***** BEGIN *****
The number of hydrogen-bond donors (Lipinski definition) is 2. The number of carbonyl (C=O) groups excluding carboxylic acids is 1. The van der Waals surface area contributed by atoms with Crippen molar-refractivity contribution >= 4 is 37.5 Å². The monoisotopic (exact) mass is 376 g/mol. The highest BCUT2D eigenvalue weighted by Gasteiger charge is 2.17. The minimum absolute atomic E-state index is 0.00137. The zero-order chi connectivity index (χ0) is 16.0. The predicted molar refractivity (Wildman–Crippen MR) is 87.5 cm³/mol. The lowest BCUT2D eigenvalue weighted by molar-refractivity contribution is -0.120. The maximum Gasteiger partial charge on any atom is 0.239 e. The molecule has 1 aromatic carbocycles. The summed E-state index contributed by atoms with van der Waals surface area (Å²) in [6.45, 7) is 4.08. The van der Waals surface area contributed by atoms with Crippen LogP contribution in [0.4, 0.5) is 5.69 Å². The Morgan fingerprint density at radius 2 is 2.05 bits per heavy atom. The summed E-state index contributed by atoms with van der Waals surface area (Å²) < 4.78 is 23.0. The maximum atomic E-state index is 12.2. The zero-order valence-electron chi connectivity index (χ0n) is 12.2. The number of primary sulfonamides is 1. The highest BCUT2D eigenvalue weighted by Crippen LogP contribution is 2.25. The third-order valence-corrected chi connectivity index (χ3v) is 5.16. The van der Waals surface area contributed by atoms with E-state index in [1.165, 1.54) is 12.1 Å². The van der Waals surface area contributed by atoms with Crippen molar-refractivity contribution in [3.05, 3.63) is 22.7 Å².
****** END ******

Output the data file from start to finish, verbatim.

The number of hydrogen-bond donors (Lipinski definition) is 2. The number of carbonyl (C=O) groups excluding carboxylic acids is 1. The van der Waals surface area contributed by atoms with Crippen molar-refractivity contribution >= 4 is 37.5 Å². The monoisotopic (exact) mass is 376 g/mol. The highest BCUT2D eigenvalue weighted by Gasteiger charge is 2.17. The minimum absolute atomic E-state index is 0.00137. The zero-order chi connectivity index (χ0) is 16.0. The predicted molar refractivity (Wildman–Crippen MR) is 87.5 cm³/mol. The lowest BCUT2D eigenvalue weighted by molar-refractivity contribution is -0.120. The maximum Gasteiger partial charge on any atom is 0.239 e. The molecule has 1 aromatic carbocycles. The summed E-state index contributed by atoms with van der Waals surface area (Å²) in [6.45, 7) is 4.08. The van der Waals surface area contributed by atoms with Crippen LogP contribution in [0.4, 0.5) is 5.69 Å². The Morgan fingerprint density at radius 2 is 2.05 bits per heavy atom. The summed E-state index contributed by atoms with van der Waals surface area (Å²) < 4.78 is 23.0. The maximum atomic E-state index is 12.2. The zero-order valence-electron chi connectivity index (χ0n) is 12.2. The number of primary sulfonamides is 1. The highest BCUT2D eigenvalue weighted by Crippen LogP contribution is 2.25. The third-order valence-corrected chi connectivity index (χ3v) is 5.16. The van der Waals surface area contributed by atoms with E-state index in [1.165, 1.54) is 12.1 Å². The van der Waals surface area contributed by atoms with Crippen molar-refractivity contribution in [3.05, 3.63) is 22.7 Å².